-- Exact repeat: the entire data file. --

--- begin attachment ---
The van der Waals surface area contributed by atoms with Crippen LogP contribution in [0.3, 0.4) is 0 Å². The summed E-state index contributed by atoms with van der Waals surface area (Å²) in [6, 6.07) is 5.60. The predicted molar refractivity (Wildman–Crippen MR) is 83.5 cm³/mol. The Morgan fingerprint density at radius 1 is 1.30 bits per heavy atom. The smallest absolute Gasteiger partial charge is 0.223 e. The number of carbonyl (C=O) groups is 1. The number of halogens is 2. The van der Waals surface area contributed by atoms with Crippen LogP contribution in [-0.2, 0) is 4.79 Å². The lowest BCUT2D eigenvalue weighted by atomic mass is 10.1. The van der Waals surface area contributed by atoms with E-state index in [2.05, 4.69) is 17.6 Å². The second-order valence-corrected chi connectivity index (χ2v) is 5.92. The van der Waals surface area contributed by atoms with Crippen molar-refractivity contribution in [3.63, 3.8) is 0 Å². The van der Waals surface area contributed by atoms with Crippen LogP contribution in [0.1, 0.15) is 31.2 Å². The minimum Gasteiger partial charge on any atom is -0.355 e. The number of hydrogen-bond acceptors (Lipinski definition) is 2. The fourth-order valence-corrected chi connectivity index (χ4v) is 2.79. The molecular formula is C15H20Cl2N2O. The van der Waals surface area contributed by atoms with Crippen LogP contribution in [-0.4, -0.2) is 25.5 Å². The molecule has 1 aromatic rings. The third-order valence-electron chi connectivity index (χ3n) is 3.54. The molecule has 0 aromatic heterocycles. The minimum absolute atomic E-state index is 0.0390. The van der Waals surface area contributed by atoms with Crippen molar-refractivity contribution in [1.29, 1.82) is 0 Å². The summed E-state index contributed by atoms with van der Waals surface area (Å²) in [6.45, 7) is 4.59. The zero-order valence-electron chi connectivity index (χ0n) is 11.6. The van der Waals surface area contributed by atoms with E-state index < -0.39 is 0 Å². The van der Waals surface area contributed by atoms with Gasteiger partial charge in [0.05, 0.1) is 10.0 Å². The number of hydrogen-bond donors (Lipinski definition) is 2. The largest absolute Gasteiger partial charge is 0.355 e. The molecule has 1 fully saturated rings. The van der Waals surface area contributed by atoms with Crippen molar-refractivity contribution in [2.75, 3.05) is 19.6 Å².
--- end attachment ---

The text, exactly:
The van der Waals surface area contributed by atoms with Crippen LogP contribution in [0.3, 0.4) is 0 Å². The summed E-state index contributed by atoms with van der Waals surface area (Å²) in [6, 6.07) is 5.60. The predicted molar refractivity (Wildman–Crippen MR) is 83.5 cm³/mol. The Morgan fingerprint density at radius 1 is 1.30 bits per heavy atom. The smallest absolute Gasteiger partial charge is 0.223 e. The number of carbonyl (C=O) groups is 1. The number of halogens is 2. The van der Waals surface area contributed by atoms with Crippen LogP contribution in [-0.2, 0) is 4.79 Å². The lowest BCUT2D eigenvalue weighted by atomic mass is 10.1. The van der Waals surface area contributed by atoms with E-state index in [2.05, 4.69) is 17.6 Å². The second-order valence-corrected chi connectivity index (χ2v) is 5.92. The van der Waals surface area contributed by atoms with Crippen molar-refractivity contribution in [3.63, 3.8) is 0 Å². The van der Waals surface area contributed by atoms with Crippen LogP contribution in [0.1, 0.15) is 31.2 Å². The minimum Gasteiger partial charge on any atom is -0.355 e. The number of hydrogen-bond acceptors (Lipinski definition) is 2. The fourth-order valence-corrected chi connectivity index (χ4v) is 2.79. The molecular formula is C15H20Cl2N2O. The van der Waals surface area contributed by atoms with Crippen LogP contribution in [-0.4, -0.2) is 25.5 Å². The molecule has 1 aromatic rings. The third-order valence-electron chi connectivity index (χ3n) is 3.54. The molecule has 0 aromatic heterocycles. The minimum absolute atomic E-state index is 0.0390. The van der Waals surface area contributed by atoms with Crippen molar-refractivity contribution in [1.29, 1.82) is 0 Å². The summed E-state index contributed by atoms with van der Waals surface area (Å²) in [6.45, 7) is 4.59. The zero-order valence-electron chi connectivity index (χ0n) is 11.6. The van der Waals surface area contributed by atoms with E-state index < -0.39 is 0 Å². The van der Waals surface area contributed by atoms with Gasteiger partial charge in [0.05, 0.1) is 10.0 Å². The number of hydrogen-bond donors (Lipinski definition) is 2. The largest absolute Gasteiger partial charge is 0.355 e. The molecule has 1 fully saturated rings. The van der Waals surface area contributed by atoms with Crippen molar-refractivity contribution in [2.75, 3.05) is 19.6 Å².